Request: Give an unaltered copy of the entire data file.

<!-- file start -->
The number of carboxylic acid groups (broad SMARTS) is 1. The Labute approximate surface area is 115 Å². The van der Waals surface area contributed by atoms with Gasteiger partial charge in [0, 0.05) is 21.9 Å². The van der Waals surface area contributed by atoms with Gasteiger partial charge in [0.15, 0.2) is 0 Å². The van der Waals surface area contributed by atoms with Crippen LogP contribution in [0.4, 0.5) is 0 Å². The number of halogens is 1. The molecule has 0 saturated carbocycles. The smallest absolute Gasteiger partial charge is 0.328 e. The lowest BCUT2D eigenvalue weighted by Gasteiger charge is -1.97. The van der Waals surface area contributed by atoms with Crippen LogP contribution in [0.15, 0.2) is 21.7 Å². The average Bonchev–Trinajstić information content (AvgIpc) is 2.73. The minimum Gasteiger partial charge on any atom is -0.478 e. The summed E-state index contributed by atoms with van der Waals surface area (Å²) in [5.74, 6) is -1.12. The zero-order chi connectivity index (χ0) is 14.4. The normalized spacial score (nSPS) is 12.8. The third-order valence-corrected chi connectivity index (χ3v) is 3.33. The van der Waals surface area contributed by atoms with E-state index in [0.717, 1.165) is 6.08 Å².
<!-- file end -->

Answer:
The number of carboxylic acid groups (broad SMARTS) is 1. The Labute approximate surface area is 115 Å². The van der Waals surface area contributed by atoms with Gasteiger partial charge in [0, 0.05) is 21.9 Å². The van der Waals surface area contributed by atoms with Gasteiger partial charge in [0.15, 0.2) is 0 Å². The van der Waals surface area contributed by atoms with Crippen LogP contribution in [0.4, 0.5) is 0 Å². The number of halogens is 1. The molecule has 0 saturated carbocycles. The smallest absolute Gasteiger partial charge is 0.328 e. The lowest BCUT2D eigenvalue weighted by Gasteiger charge is -1.97. The van der Waals surface area contributed by atoms with Crippen LogP contribution in [0.15, 0.2) is 21.7 Å². The average Bonchev–Trinajstić information content (AvgIpc) is 2.73. The minimum Gasteiger partial charge on any atom is -0.478 e. The summed E-state index contributed by atoms with van der Waals surface area (Å²) in [5.74, 6) is -1.12. The zero-order chi connectivity index (χ0) is 14.4. The normalized spacial score (nSPS) is 12.8. The third-order valence-corrected chi connectivity index (χ3v) is 3.33. The van der Waals surface area contributed by atoms with E-state index in [0.717, 1.165) is 6.08 Å².